The pall covering a funeral casket developed out of the funerary shroud, a piece of cloth used to cover an embalmed body of a deceased person during the Greek and Roman Classical Periods. (The most famous being the Shroud of Turin.) In fact, the name comes from the Latin word, pallium, meaning a "cloak". In a sense, the pall "cloaked" the casket. During the Medieval Ages and through the Renaissance, funeral palls took the form of lavishly embroidered cloths, often bearing the deceased person's armorial achievements as a design. After the deceased was laid to rest, the fancy palls might be retained by the surviving family members and used for wall hangings. As the centuries passed, the palls became solid black, known in Scotland as a mortcloth; eventually they were simple, solid white cloths, symbolizing the resurrection of Jesus, the Christ. In some cases even into modern times, the white cloth might be decorated with a cross in some color. And in some cases, such as in that of a military funeral, the national flag is utilized as the pall. The photo at the head of this post is of the pall used on the casket of my father, Bernard R. Smith. In a military funeral, the flag that is used as the pall is removed from the casket before the casket is lowered into the ground. The flag / pall is folded into a triangle and then presented to the surviving family members. In situations in which plain cloths are utilized for the pall, they are not presented, as a flag, to the surviving family, but instead retained and used in the funeral of other individuals.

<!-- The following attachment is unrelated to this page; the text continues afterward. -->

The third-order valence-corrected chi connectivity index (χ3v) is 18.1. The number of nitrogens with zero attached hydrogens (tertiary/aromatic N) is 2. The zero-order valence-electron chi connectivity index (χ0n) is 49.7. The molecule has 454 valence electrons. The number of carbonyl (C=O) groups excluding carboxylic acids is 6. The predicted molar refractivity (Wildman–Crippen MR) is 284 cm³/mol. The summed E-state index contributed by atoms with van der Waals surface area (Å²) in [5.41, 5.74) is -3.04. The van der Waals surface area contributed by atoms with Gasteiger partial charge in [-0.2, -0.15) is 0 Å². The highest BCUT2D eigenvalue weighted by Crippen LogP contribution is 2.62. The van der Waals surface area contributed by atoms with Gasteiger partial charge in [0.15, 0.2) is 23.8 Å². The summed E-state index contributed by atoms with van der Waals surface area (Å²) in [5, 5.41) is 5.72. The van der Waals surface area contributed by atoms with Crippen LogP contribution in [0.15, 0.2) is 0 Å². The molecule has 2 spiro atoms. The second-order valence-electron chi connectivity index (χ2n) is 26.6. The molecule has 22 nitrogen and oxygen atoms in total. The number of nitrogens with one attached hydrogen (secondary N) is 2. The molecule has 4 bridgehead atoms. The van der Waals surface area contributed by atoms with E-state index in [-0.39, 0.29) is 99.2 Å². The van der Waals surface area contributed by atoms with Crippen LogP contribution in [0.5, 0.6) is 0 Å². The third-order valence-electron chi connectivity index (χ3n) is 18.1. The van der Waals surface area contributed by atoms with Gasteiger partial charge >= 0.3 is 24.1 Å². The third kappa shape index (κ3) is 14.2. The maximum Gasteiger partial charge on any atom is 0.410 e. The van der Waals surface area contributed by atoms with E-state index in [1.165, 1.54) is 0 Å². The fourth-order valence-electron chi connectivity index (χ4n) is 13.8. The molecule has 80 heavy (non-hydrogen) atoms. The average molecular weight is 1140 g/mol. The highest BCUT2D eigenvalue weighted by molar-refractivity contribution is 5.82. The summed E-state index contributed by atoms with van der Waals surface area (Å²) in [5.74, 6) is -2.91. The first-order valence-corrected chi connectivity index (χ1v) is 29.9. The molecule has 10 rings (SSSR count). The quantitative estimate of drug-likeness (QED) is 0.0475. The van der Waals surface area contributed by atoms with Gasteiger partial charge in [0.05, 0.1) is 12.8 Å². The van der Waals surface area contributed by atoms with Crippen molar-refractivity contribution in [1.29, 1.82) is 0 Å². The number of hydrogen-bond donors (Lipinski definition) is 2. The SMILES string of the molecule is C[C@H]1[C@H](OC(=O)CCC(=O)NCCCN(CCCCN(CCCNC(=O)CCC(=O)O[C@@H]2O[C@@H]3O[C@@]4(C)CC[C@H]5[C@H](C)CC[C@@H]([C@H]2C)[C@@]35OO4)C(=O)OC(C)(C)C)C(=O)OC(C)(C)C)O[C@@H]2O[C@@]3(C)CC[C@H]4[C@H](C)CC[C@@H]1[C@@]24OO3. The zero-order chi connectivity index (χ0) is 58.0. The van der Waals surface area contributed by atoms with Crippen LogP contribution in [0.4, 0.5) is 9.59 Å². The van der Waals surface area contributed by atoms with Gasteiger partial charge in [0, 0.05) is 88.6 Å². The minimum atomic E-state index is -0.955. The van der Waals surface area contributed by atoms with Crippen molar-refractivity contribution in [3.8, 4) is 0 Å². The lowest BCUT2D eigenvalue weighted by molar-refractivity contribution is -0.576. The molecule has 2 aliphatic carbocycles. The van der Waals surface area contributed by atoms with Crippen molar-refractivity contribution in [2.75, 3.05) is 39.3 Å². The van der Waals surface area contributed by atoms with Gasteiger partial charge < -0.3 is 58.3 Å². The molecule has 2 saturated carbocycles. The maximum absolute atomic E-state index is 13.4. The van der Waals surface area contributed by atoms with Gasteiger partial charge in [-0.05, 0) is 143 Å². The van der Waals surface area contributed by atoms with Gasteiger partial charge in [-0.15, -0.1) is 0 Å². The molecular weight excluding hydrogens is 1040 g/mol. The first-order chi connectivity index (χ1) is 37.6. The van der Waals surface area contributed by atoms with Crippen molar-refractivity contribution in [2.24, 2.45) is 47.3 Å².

The pall-bearers at a funeral are the persons who carry the casket from one point to another. In some cases, such as where the cemetery in which the deceased will be interred adjoins the church, the pall-bearers might carry the casket directly from the church to the cemetery plot. In other cases, such as where the memorial service is held at a location some distance away from the cemetery, the pall-bearers might simply carry the casket from the church to a hearse, and then from the hearse to the cemetery plot. And in effect removing the pall-bearers completely from the task for which they are named, a modern funeral might involve the pall-bearers simply walking behind the casket, which, being rested on a wheeled cart, may be pushed along by the funeral director.  In either situation, if there are certain individuals designated to bear the casket and others to bear the pall, suspended a few inches above the casket, the former are specifically called casket-bearers to differentiate them from the actual pall-bearers.